One Important Ingredient Missing from Mobile App Case Studies

It’s easy to get into designing the UX of a new groundbreaking app and miss a great opportunity right from the start.

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Photo by Yux Xiang on Unsplash

I like to read case studies, both from beginners and from more experienced designers. Especially mobile app case studies — ever since I saw the first iPhone I’ve been captivated by the fact how much potential for making our lives better can be hiding in such a tiny device.

Now, it’s easy to skip the obvious things, especially when we’re just getting into a new field and we want to become UX designers. There’s a lot to learn and the amount of new knowledge required to put a single project on the desk is vast.

But it still baffles me to this day that it’s not really often mentioned in UX design courses that your new app will become a part of a larger ecosystem which has plenty of places we can reach into.

I’m talking about the context of the smartphone itself. The environment and the opportunities it gives us.

Granted, we’re well aware that we’re creating an app that will be interacted with using fingers to tap on a touchscreen. But let’s consider other things as well and see if our app can benefit from them.

  1. A smartphone has plenty of sensors we can use to make our app much better in unconventional ways that will distinguish our app from the competition. Motivation and goal tracking for learning new healthy habits? There’s 1000 of those there already. It’s nice to check things off a list. But what if we could use the sensors to track users’ progress automatically and check items off the list automatically?
  2. Other apps installed on a smartphone are often a gold mine of data we can plug into and use in our app. Apple has the Health app where we can find all sorts of useful data about the users and use that to help them achieve their goals. In the area of health it will also save us from having to integrate various other apps separately as they will all write some data to the Health app. Mindful minutes? No need to implement a feature to track those ourselves — we can recommend using a dedicated app for that and just get the data.

And it’s not limited to mobile devices. All platforms work this way and it’s a terrible loss if we don’t consider all those interconnected aspects right from the start. It’s a lush ecosystem, like a forest and almost everything can be connected with everything else.

I would like to propose a few new items to add to a beginners’ UX checklist and an additional workflow for studying UX in general, a kind of expansion on the typical approach when we’re checking out competing products.

Even better, let’s make it a proactive habit that plugs right into the usual curiosity that’s typical for designers. Let’s ask an important question:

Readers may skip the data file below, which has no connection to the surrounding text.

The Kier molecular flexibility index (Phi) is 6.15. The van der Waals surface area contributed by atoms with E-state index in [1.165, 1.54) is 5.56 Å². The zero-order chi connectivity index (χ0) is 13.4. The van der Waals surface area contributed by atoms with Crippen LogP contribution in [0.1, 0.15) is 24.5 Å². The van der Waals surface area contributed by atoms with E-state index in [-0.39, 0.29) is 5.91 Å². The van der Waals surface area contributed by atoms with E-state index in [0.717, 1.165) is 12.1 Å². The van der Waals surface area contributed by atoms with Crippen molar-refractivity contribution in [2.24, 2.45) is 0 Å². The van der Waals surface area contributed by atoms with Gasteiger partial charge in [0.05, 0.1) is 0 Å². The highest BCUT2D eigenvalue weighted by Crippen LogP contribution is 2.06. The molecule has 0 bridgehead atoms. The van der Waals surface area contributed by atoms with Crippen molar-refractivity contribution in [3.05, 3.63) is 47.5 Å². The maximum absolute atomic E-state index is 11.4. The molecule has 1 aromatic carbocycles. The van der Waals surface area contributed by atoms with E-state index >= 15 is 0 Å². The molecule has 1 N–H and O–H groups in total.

What others give us that we can use as a building block in our own products?

I believe that this question opens up a new field of thinking. Especially if we’re just starting out on our UX journey. Here’s some ideas and actions we can take based on that question:

Check out the official documentation for the platform

I know, it’s technical, it’s about coding. But you don’t really need to get into the details, as I’ve explained in my other article, Should UX designers learn to code? An ex-developer’s perspective.

We’re talking about the possibilities here. So, go find out what the platform has to offer. If needed, ask fellow developers to give you some hints.

Apple, for example provides frameworks for various things. There’s a framework that allows you to easily get Health app data. There’s a framework for easily implementing FaceID and so on.

How to do that? Google for “developer documentation [name of your platform]”.

Check out the apps you already use

Take a look at all the apps you already have installed. Many of those provide APIs for integrating with other apps. API just means: programmers can connect something to that app, by the way.

Let’s take Todoist as an example. It’s a to-do/task app. It has an API which allows you to check projects and tasks and create your own.

Why not integrate your next habit tracking app with Todoist and add an option to track if user is completing tasks and reward them additionally? Or maybe your app wants to help users keep track of some tasks? You can add those to Todoist automatically for the user to schedule and take action.

How to do that? Check the apps website, look for docs for developers, Google for “app name API” or “app name integration”.

Benefits

I believe that the benefits here can be vast. You will get a wider overview of the platform and its possibilities. You will get tons of inspiration. You can also notice something that’s missing from a few apps that are popular and commonly used together and integrate all of them to make users’ life even easier and more productive.

Written by

Future dad, 9to5: tech support agent. I write about the User Experience of learning programming.

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